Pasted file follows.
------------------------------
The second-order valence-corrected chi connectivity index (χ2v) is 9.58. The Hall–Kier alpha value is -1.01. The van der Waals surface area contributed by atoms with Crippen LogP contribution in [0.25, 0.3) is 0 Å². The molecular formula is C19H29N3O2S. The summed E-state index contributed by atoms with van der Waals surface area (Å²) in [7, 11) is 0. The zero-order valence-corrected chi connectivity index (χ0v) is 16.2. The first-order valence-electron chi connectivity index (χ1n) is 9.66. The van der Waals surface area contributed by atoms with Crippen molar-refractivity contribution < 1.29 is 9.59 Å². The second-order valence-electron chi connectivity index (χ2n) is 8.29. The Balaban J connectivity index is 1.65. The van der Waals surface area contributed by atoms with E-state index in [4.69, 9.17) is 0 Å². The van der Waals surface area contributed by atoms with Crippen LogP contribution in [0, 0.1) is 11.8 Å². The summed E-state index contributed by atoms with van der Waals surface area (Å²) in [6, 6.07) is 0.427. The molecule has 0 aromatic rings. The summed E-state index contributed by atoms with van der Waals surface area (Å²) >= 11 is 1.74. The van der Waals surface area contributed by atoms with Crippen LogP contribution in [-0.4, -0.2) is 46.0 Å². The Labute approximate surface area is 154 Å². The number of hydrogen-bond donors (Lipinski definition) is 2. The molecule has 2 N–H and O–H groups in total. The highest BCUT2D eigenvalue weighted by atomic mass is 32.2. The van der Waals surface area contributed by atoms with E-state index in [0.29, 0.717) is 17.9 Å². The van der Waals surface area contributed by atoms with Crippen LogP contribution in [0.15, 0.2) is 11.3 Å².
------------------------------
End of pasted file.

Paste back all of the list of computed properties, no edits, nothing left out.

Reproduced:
The second-order valence-corrected chi connectivity index (χ2v) is 9.58. The Hall–Kier alpha value is -1.01. The van der Waals surface area contributed by atoms with Crippen LogP contribution in [0.25, 0.3) is 0 Å². The molecular formula is C19H29N3O2S. The summed E-state index contributed by atoms with van der Waals surface area (Å²) in [7, 11) is 0. The zero-order valence-corrected chi connectivity index (χ0v) is 16.2. The first-order valence-electron chi connectivity index (χ1n) is 9.66. The van der Waals surface area contributed by atoms with Crippen molar-refractivity contribution < 1.29 is 9.59 Å². The second-order valence-electron chi connectivity index (χ2n) is 8.29. The Balaban J connectivity index is 1.65. The van der Waals surface area contributed by atoms with E-state index in [4.69, 9.17) is 0 Å². The van der Waals surface area contributed by atoms with Crippen LogP contribution in [0, 0.1) is 11.8 Å². The summed E-state index contributed by atoms with van der Waals surface area (Å²) in [6, 6.07) is 0.427. The molecule has 0 aromatic rings. The summed E-state index contributed by atoms with van der Waals surface area (Å²) >= 11 is 1.74. The van der Waals surface area contributed by atoms with Crippen LogP contribution in [-0.4, -0.2) is 46.0 Å². The Labute approximate surface area is 154 Å². The number of hydrogen-bond donors (Lipinski definition) is 2. The molecule has 2 N–H and O–H groups in total. The highest BCUT2D eigenvalue weighted by atomic mass is 32.2. The van der Waals surface area contributed by atoms with E-state index in [0.29, 0.717) is 17.9 Å². The van der Waals surface area contributed by atoms with Crippen LogP contribution in [0.15, 0.2) is 11.3 Å².